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Palauan Adjectives

The following is a brief discussion about Palauan adjectives. For a longer exploration, please refer to discussions of state verbs in the Joseph Handbooks. According to the official Lewis Joseph grammar book of Palauan, there are no Palauan parts of speech called adjectives. However, Palauan does, of course, have words used to describe other words. In English, we call these words adjectives. Examples of English adjectives are dangerous, beautiful, and hot.

Palauan Resulting State Verbs

In Palauan, words corresponding to English adjectives are called state verbs. There are several types of Palauan state verbs. The most common are resulting state verbs which occur as a result of a verb. Some examples:

Here is a list of seven random Palauan verbs and their resulting state verbs:

chelerrungel, v.r.s.made whole; completed; perfected.
chelerrungel a mla mecherrungel; churungel, mla mo merek, temek er a urreor a chelerrungel.
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ngelsakl, v.r.s.divided; separated; (wood) removed from fire; moved out of the way.
ngelsakl a chacheroid; diak lulturek; idungel a ngelsakl me a ngau a ulekoad; ngoseklii, ngosakl, ngeseklel.
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ulekrames, v.r.s.made far apart.
ulekrames a mla mukrames; merames; diak el mekudem; dait a ulekrames a delemel.
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ulkard, v.r.s.lighted.
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ulsesei, v.r.s.moved a little bit or ways.
ulsesei a mla mosesei; smesei; telkib el uldubech; blil a ulsesei el mei.
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ultobed, v.r.s.taken out.
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Palauan Anticipating State Verbs

Anticipating state verbs in Palauan are like resulting state verbs. However, instead of describing the state of something after a verb has modified it, these describe the state of something before a verb is anticipated to modify it. Here's seven random Anticipating State Verbs:

bechall, v.a.s.(firewood) is to be split.
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cheladel, v.a.s.easily consoled.
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chelebodel, v.a.s.is to be hit or struck.
chelebodel a oleker a chelebed; kirel el mechelebed; cholebedii, cholebed, diak le chelbodel a chad; chelebedel.
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chesuall, v.a.s.(food) is to be stirred so as not to stick to pan.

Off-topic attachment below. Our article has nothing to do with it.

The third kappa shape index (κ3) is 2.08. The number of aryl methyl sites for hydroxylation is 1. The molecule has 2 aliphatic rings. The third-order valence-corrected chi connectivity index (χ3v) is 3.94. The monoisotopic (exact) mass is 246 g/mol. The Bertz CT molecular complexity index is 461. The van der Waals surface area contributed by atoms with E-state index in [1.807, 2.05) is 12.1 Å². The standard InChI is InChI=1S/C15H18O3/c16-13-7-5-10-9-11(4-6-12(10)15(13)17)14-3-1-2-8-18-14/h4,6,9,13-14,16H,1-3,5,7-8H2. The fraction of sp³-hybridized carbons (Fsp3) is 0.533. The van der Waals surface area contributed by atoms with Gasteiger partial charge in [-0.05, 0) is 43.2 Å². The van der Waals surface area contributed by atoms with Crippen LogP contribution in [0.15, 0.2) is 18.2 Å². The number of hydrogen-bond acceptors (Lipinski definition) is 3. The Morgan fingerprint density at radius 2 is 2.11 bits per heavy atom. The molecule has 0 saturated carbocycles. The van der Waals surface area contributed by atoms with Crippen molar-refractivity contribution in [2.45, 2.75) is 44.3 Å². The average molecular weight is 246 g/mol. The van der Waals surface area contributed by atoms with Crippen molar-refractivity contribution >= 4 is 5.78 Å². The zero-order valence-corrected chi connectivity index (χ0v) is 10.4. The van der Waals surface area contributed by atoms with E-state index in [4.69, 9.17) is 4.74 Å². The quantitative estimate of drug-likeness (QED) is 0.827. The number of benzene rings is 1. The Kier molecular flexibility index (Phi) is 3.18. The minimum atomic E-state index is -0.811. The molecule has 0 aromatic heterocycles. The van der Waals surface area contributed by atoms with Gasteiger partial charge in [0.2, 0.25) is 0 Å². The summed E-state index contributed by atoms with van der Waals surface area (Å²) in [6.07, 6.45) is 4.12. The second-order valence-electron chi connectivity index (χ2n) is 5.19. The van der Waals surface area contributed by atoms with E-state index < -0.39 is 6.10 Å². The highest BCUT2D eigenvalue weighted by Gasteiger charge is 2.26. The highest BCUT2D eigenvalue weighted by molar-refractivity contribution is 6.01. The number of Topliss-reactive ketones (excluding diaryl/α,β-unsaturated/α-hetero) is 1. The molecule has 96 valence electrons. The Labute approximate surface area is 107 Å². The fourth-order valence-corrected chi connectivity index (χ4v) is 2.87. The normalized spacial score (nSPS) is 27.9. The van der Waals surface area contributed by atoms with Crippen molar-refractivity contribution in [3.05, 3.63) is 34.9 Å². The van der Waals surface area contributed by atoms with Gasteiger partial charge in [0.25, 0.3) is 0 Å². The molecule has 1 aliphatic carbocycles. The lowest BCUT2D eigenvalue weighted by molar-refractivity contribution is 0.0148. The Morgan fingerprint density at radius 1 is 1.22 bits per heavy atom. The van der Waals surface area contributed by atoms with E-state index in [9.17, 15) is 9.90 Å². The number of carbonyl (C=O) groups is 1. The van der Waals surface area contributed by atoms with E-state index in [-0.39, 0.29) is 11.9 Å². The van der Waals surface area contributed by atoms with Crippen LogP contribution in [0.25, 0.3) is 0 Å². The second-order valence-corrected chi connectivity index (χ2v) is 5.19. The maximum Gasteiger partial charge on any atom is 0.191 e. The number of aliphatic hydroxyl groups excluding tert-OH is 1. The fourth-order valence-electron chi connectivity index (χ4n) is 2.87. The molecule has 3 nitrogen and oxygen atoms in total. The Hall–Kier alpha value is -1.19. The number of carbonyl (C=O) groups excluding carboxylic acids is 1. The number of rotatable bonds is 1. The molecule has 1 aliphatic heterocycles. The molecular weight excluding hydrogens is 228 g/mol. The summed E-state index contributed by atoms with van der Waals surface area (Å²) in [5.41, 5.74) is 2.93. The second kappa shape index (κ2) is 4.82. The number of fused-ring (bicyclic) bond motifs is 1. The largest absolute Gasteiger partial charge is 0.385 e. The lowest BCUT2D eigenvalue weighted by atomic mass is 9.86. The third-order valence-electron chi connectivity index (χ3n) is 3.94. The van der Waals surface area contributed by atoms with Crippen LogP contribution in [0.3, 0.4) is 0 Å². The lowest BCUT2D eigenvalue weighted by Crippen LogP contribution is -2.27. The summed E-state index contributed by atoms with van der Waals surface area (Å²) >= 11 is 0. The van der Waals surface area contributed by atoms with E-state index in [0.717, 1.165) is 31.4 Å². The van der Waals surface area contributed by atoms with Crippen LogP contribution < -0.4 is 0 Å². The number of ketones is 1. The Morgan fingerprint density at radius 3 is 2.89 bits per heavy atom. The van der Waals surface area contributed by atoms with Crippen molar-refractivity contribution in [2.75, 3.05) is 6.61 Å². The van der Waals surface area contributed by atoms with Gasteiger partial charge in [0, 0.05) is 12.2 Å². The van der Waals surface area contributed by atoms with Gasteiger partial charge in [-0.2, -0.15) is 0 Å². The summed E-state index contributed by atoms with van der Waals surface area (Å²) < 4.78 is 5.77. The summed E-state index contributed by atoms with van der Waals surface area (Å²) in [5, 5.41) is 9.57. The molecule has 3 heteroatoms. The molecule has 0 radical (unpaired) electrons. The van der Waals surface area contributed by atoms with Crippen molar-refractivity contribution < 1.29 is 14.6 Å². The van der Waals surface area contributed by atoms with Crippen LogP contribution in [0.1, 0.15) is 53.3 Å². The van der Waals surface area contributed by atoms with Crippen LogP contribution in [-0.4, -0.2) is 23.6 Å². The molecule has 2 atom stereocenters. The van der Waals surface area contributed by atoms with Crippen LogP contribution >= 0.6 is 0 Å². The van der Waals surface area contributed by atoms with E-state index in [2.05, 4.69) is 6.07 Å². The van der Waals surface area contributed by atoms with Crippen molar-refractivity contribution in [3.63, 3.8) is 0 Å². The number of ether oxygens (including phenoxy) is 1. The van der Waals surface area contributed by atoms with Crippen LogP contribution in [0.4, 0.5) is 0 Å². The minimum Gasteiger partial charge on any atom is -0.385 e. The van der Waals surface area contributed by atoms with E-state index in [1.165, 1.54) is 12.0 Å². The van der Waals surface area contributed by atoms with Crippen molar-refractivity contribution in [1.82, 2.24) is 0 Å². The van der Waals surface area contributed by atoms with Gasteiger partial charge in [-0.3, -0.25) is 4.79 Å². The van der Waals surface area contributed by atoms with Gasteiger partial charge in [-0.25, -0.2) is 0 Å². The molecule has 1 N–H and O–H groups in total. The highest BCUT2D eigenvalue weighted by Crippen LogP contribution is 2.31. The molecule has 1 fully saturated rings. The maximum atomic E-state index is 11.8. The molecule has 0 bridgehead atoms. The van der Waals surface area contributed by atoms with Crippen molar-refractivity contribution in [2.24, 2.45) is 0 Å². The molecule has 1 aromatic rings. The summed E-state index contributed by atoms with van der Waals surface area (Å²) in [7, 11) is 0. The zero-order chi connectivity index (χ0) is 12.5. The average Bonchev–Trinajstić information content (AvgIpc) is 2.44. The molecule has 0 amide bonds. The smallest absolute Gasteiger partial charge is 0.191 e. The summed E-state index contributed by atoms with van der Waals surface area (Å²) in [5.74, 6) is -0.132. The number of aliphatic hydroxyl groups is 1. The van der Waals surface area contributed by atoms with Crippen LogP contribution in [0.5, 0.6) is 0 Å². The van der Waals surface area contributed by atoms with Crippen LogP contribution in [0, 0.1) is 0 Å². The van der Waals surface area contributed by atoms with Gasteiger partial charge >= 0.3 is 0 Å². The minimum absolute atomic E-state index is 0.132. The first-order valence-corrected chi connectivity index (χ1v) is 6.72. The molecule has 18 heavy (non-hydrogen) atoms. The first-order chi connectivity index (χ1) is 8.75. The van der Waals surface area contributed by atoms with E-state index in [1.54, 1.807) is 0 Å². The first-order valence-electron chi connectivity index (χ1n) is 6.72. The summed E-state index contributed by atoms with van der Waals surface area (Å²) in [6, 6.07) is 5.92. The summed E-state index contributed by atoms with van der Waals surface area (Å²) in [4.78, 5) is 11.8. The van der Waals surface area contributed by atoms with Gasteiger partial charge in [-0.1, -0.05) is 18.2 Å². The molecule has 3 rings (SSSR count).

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otechall, v.a.s.is to be pierced or drilled through.
otechall a kirel el motoech, otechii a ungil el uldasu, otoech a mederir, otechel.
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sechesekill, v.a.s.(distance) is to be jumped.
sechesekill a beot el mesechesokl; suchesokl er ngii; merdekekl er ngii.
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ukdengesall, v.a.s.is to be made full or satisfied.
ukdengesall a kirel el mukdinges; mekelii el mo medinges; mo diak el sengerenger; mekdengesii, omekdinges er ngii; ulekdengesel.
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State Verbs with Related Nouns

In English, a common thing to do is to ask 'how XXXX is something,' where XXXX is an adjective. For example, 'how hot is that,' or 'how dangerous is that,' are common English expressions.

This is true in Palauan as well in a form like, 'ng uangarang a kleldelel,' which translates literally perhaps to something like, 'it is like what, its heat,' or figuratively as, 'how hot is it.' The word kleldelel is a possessed noun meaning 'its heat.' See the nouns page for a longer explanation of possessed nouns.

Many of these Palauan nouns have related state verbs which translate to, and are used as, English adjectives. Here is a list of seven random Palauan nouns along with their corresponding state verbs.

Palauan_NounEngish_NounPalauan_AdjEnglish_Adj
otekliklvertical support beam for buadel whose bottom end lis on imuul.otekliklvertical support beam for buadel whose bottom end lis on imuul.
tutaumorning; this morning.tutaube morning.
ngerachelduty; responsibility.bekengerachelresponsible; always attentive to one's duties or obligations.
mbesaoldrool; spittle.mbesaoldrool; spittle.
lalechpus.bellachelpurulent; festering; (woman's genitals) unclean and smelly; (starchy food) too soft or slimy.
tangtikebikelsee-saw; teeter-totter.tangtikebikelsee-saw; teeter-totter.
chiechabhole; hollow; cavity (in tooth).mechiechab hole.

Reng Idioms as Adjectives

There are many Palauan expressions which use a state verb to describe the Palauan word reng which means spirit or heart. These are idioms which mean their literal and figurative meanings are not the same. Typically, but not always, the figurative meaning describes an emotion. An example is kesib a reng, which literally means a sweaty heart but figuratively it means to be angry. Here is a list of seven random examples of these reng idioms:

PalauanEnglish
omsa a llechul a rengulteach (someone) a lesson.
medecherecher a rengul stubborn; adamant; not easily swayed.
bekongesengasech a renguleasily angered; excitable.
smecher a rengulhomesick.
cheldeng a rengulconfused; surprised; stubborn; dull-witted; slow (in understanding).
mengerar er a rengul criticise; insult; put down; make someone feel ashamed; hurt someone's feelings.
medengelii a rengulregain consciousness (after a faint or stroke); (person) self-confident or self-assured; (person) knowing his abilities or capacities.

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